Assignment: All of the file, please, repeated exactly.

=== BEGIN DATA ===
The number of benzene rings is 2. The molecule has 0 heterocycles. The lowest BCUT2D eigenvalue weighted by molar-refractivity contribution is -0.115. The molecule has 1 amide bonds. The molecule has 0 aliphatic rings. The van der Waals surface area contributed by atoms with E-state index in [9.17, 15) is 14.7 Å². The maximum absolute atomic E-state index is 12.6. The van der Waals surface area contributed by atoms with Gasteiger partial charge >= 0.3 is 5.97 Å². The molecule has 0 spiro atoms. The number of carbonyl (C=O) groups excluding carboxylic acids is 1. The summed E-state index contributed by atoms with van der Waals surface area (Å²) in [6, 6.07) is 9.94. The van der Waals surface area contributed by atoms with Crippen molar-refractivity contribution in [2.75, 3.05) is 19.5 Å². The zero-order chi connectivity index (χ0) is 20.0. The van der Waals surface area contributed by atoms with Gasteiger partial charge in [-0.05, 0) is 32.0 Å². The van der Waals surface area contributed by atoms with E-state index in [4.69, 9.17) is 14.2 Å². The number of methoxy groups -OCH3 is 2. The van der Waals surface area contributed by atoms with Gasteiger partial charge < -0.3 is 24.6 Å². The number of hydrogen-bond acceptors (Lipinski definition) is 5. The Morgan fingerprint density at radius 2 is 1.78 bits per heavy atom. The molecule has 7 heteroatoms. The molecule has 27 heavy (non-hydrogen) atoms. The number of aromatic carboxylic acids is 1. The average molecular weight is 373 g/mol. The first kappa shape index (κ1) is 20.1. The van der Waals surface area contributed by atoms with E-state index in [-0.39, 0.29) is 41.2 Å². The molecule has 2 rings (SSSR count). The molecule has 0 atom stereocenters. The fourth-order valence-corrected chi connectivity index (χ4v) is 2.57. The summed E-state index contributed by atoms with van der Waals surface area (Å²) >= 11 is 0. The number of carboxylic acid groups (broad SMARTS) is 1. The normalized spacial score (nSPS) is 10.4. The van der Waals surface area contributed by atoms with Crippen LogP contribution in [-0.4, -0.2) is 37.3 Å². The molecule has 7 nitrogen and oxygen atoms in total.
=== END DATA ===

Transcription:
The number of benzene rings is 2. The molecule has 0 heterocycles. The lowest BCUT2D eigenvalue weighted by molar-refractivity contribution is -0.115. The molecule has 1 amide bonds. The molecule has 0 aliphatic rings. The van der Waals surface area contributed by atoms with E-state index in [9.17, 15) is 14.7 Å². The maximum absolute atomic E-state index is 12.6. The van der Waals surface area contributed by atoms with Gasteiger partial charge >= 0.3 is 5.97 Å². The molecule has 0 spiro atoms. The number of carbonyl (C=O) groups excluding carboxylic acids is 1. The summed E-state index contributed by atoms with van der Waals surface area (Å²) in [6, 6.07) is 9.94. The van der Waals surface area contributed by atoms with Crippen molar-refractivity contribution in [2.75, 3.05) is 19.5 Å². The zero-order chi connectivity index (χ0) is 20.0. The van der Waals surface area contributed by atoms with Gasteiger partial charge in [-0.05, 0) is 32.0 Å². The van der Waals surface area contributed by atoms with E-state index in [4.69, 9.17) is 14.2 Å². The number of methoxy groups -OCH3 is 2. The van der Waals surface area contributed by atoms with Gasteiger partial charge < -0.3 is 24.6 Å². The number of hydrogen-bond acceptors (Lipinski definition) is 5. The Morgan fingerprint density at radius 2 is 1.78 bits per heavy atom. The molecule has 7 heteroatoms. The molecule has 27 heavy (non-hydrogen) atoms. The number of aromatic carboxylic acids is 1. The average molecular weight is 373 g/mol. The first kappa shape index (κ1) is 20.1. The van der Waals surface area contributed by atoms with E-state index in [-0.39, 0.29) is 41.2 Å². The molecule has 2 rings (SSSR count). The molecule has 0 atom stereocenters. The fourth-order valence-corrected chi connectivity index (χ4v) is 2.57. The summed E-state index contributed by atoms with van der Waals surface area (Å²) >= 11 is 0. The number of carboxylic acid groups (broad SMARTS) is 1. The normalized spacial score (nSPS) is 10.4. The van der Waals surface area contributed by atoms with Crippen LogP contribution in [-0.4, -0.2) is 37.3 Å². The molecule has 7 nitrogen and oxygen atoms in total.